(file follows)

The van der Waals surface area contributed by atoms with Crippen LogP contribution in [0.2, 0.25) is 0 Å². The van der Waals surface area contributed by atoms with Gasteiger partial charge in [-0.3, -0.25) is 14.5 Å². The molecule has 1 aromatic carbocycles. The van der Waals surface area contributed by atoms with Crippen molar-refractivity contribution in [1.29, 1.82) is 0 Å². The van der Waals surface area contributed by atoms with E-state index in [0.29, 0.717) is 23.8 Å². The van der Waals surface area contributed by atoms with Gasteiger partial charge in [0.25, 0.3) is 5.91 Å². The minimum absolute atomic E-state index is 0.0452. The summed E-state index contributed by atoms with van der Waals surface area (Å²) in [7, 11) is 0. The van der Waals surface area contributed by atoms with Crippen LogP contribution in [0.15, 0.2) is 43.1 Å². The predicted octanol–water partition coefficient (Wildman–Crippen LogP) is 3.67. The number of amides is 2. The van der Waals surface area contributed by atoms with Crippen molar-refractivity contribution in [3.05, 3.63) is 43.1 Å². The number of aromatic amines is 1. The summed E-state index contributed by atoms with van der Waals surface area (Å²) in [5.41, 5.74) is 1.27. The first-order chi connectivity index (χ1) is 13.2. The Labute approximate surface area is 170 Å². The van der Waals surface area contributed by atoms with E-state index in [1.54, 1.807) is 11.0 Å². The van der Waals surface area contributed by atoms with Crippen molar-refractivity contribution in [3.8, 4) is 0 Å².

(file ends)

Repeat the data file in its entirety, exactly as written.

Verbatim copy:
The van der Waals surface area contributed by atoms with Crippen LogP contribution in [0.2, 0.25) is 0 Å². The van der Waals surface area contributed by atoms with Gasteiger partial charge in [-0.3, -0.25) is 14.5 Å². The molecule has 1 aromatic carbocycles. The van der Waals surface area contributed by atoms with Crippen molar-refractivity contribution in [1.29, 1.82) is 0 Å². The van der Waals surface area contributed by atoms with E-state index in [0.29, 0.717) is 23.8 Å². The van der Waals surface area contributed by atoms with Gasteiger partial charge in [0.25, 0.3) is 5.91 Å². The minimum absolute atomic E-state index is 0.0452. The summed E-state index contributed by atoms with van der Waals surface area (Å²) in [7, 11) is 0. The van der Waals surface area contributed by atoms with Crippen LogP contribution in [0.15, 0.2) is 43.1 Å². The predicted octanol–water partition coefficient (Wildman–Crippen LogP) is 3.67. The number of amides is 2. The van der Waals surface area contributed by atoms with Crippen molar-refractivity contribution in [3.05, 3.63) is 43.1 Å². The number of aromatic amines is 1. The summed E-state index contributed by atoms with van der Waals surface area (Å²) in [5.41, 5.74) is 1.27. The first-order chi connectivity index (χ1) is 13.2. The Labute approximate surface area is 170 Å². The van der Waals surface area contributed by atoms with E-state index in [1.54, 1.807) is 11.0 Å². The van der Waals surface area contributed by atoms with Crippen molar-refractivity contribution in [3.8, 4) is 0 Å².